Recasting PCAST

DC Science / by Robert Koenig /

With the historically debatable efficacy of science councils, will the White House’s new science-advisory super-team prove relevant?

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Over the last six decades, the White House has been a hothouse for efforts to cultivate science councils that graft the president’s need for sound advice with the scientific community’s desire for political access. Those experiments have yielded stunted varieties, one extermination, a few partial successes, and—during the administration of President George W. Bush—a weedy and un-pruned variant that grew irrelevant.

However, there is hope again that the experiment may finally have produced a hardy and useful variety of PCAST, the President’s Council of Advisors on Science and Technology. Obama has not only promised a strong commitment to science, setting a positive general tone for his administration, he has created what could prove to be a science-advisory super-team. On April 27 he named a distinguished PCAST group that includes the three Nobel laureates, four MacArthur Prize fellows, two university presidents, and 14 members of the national scientific, engineering, or medical academies, as well as Google’s chief executive, Eric Schmidt, and Microsoft’s research chief, Craig Mundie. Physicist Neal Lane, a White House science adviser to President Clinton, says the new PCAST “is a stellar group and diverse, in my view, in all important ways.” The initial signals for PCAST have been positive.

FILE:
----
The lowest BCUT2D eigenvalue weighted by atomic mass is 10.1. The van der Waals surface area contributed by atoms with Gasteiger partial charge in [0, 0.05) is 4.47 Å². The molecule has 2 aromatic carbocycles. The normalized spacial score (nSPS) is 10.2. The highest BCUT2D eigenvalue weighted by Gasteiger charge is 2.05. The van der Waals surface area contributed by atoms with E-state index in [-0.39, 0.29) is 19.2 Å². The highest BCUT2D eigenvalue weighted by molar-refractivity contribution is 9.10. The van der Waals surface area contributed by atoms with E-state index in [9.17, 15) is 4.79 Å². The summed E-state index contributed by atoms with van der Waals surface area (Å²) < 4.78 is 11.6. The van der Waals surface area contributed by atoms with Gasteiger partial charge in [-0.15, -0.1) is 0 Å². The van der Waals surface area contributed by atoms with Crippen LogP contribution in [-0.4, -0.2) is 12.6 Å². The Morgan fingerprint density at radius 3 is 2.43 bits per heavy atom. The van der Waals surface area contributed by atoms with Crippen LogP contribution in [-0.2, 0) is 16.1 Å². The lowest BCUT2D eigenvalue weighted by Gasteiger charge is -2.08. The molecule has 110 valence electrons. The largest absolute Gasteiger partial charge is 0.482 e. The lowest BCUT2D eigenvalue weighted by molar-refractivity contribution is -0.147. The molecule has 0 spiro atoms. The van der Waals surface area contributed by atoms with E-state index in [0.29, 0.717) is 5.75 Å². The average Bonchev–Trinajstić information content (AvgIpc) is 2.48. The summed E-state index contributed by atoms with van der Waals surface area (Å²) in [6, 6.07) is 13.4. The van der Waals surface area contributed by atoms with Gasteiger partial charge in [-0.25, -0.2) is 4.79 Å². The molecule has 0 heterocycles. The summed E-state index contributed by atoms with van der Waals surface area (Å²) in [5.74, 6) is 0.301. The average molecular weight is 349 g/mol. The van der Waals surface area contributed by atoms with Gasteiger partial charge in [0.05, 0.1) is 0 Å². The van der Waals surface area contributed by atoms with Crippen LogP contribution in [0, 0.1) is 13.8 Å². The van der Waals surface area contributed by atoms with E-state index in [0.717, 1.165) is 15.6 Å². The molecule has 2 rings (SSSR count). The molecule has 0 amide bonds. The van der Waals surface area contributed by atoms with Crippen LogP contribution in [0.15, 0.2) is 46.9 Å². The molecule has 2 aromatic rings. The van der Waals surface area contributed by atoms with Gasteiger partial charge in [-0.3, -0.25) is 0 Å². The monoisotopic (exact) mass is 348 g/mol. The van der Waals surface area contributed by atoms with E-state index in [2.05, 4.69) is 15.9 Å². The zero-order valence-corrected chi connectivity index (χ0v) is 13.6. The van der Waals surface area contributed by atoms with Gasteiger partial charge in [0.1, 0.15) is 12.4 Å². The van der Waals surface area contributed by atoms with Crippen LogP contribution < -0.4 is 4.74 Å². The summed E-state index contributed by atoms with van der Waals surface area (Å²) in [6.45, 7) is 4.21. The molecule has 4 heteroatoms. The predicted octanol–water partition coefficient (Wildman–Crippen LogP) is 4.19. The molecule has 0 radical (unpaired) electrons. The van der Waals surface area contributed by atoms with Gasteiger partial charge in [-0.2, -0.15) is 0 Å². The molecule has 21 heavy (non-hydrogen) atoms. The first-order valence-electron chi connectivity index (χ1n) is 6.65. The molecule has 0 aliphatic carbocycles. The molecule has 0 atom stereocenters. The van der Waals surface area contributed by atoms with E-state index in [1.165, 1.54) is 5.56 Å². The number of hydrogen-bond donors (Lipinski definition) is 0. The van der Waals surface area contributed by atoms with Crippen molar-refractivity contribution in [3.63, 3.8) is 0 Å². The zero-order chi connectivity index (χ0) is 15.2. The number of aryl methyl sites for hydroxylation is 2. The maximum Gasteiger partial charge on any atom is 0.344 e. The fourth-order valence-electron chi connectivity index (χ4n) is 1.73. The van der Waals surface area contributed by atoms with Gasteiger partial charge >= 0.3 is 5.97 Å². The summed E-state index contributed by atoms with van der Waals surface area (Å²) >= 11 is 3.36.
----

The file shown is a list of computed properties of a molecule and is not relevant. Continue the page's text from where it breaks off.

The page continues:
But the Obama Administration’s slowness in appointing many science-related positions has tempered some of the high expectations engendered by Obama’s election, and the checkered past of the White House advisory councils themselves provide an important cautionary tale. Whether Obama’s PCAST will be influential will depend on how far the president “walks the walk” on science, as well as how much John Holdren—Obama’s science adviser, head of the Office of Science and Technology Policy, and a co-chair of PCAST—is able to respond to the misfortunes of bygone science panels.

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Past PCASTs have not shied away from discussing why the influence of the groups has been circumscribed. Both the Clinton and Bush councils left memos to their successors detailing what the next panel needed in order to realize the potential contributions of its members. The members of President Clinton’s PCAST—which included three members of Obama’s current panel, including Holdren—felt they lacked access to the president and vice president. In the memo, they called for the group to have more influence on major issues, especially those involving national security. President Clinton’s former PCAST also sought support from OSTP staff to facilitate more interaction with groups such as the National Security Agency, the Office of Management and Budget, and Congress; and called for more dialogue between PCAST and the National Science and Technology Council, which helps coordinate science and technology policy across federal government research agencies.